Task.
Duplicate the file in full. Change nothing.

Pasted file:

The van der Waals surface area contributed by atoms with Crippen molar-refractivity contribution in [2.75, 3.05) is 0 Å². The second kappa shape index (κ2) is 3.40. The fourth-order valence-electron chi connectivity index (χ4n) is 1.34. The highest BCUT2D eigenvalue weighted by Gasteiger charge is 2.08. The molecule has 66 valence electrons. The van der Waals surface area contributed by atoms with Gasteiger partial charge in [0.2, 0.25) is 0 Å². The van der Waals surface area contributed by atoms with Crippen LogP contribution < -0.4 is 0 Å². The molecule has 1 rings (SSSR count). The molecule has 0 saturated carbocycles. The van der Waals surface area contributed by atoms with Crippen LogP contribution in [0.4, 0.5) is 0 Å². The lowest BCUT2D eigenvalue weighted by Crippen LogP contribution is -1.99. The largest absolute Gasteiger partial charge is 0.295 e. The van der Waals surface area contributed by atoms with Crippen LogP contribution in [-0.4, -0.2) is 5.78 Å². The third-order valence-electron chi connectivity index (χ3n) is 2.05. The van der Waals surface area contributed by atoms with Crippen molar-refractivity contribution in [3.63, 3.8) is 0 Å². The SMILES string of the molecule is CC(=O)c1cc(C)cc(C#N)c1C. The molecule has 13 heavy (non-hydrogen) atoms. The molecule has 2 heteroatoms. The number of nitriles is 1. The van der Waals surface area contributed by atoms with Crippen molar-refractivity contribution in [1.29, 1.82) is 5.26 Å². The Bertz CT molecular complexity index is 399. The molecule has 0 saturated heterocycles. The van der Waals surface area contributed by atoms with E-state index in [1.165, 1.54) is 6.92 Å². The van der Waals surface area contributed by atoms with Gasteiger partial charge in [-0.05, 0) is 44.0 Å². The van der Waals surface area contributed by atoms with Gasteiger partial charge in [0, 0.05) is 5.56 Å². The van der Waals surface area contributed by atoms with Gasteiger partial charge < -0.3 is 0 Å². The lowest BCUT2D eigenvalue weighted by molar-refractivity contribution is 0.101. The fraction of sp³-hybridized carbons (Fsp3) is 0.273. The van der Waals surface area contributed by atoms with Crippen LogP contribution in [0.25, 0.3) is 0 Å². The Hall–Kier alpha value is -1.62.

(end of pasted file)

The van der Waals surface area contributed by atoms with Crippen molar-refractivity contribution in [2.75, 3.05) is 0 Å². The second kappa shape index (κ2) is 3.40. The fourth-order valence-electron chi connectivity index (χ4n) is 1.34. The highest BCUT2D eigenvalue weighted by Gasteiger charge is 2.08. The molecule has 66 valence electrons. The van der Waals surface area contributed by atoms with Gasteiger partial charge in [0.2, 0.25) is 0 Å². The van der Waals surface area contributed by atoms with Crippen LogP contribution < -0.4 is 0 Å². The molecule has 1 rings (SSSR count). The molecule has 0 saturated carbocycles. The van der Waals surface area contributed by atoms with Crippen LogP contribution in [0.4, 0.5) is 0 Å². The lowest BCUT2D eigenvalue weighted by Crippen LogP contribution is -1.99. The largest absolute Gasteiger partial charge is 0.295 e. The van der Waals surface area contributed by atoms with Crippen LogP contribution in [-0.4, -0.2) is 5.78 Å². The third-order valence-electron chi connectivity index (χ3n) is 2.05. The van der Waals surface area contributed by atoms with Crippen molar-refractivity contribution in [3.63, 3.8) is 0 Å². The SMILES string of the molecule is CC(=O)c1cc(C)cc(C#N)c1C. The molecule has 13 heavy (non-hydrogen) atoms. The molecule has 2 heteroatoms. The number of nitriles is 1. The van der Waals surface area contributed by atoms with Crippen molar-refractivity contribution in [1.29, 1.82) is 5.26 Å². The Bertz CT molecular complexity index is 399. The molecule has 0 saturated heterocycles. The van der Waals surface area contributed by atoms with E-state index in [1.165, 1.54) is 6.92 Å². The van der Waals surface area contributed by atoms with Gasteiger partial charge in [-0.05, 0) is 44.0 Å². The van der Waals surface area contributed by atoms with Gasteiger partial charge in [0, 0.05) is 5.56 Å². The van der Waals surface area contributed by atoms with Gasteiger partial charge < -0.3 is 0 Å². The lowest BCUT2D eigenvalue weighted by molar-refractivity contribution is 0.101. The fraction of sp³-hybridized carbons (Fsp3) is 0.273. The van der Waals surface area contributed by atoms with Crippen LogP contribution in [0.25, 0.3) is 0 Å². The Hall–Kier alpha value is -1.62.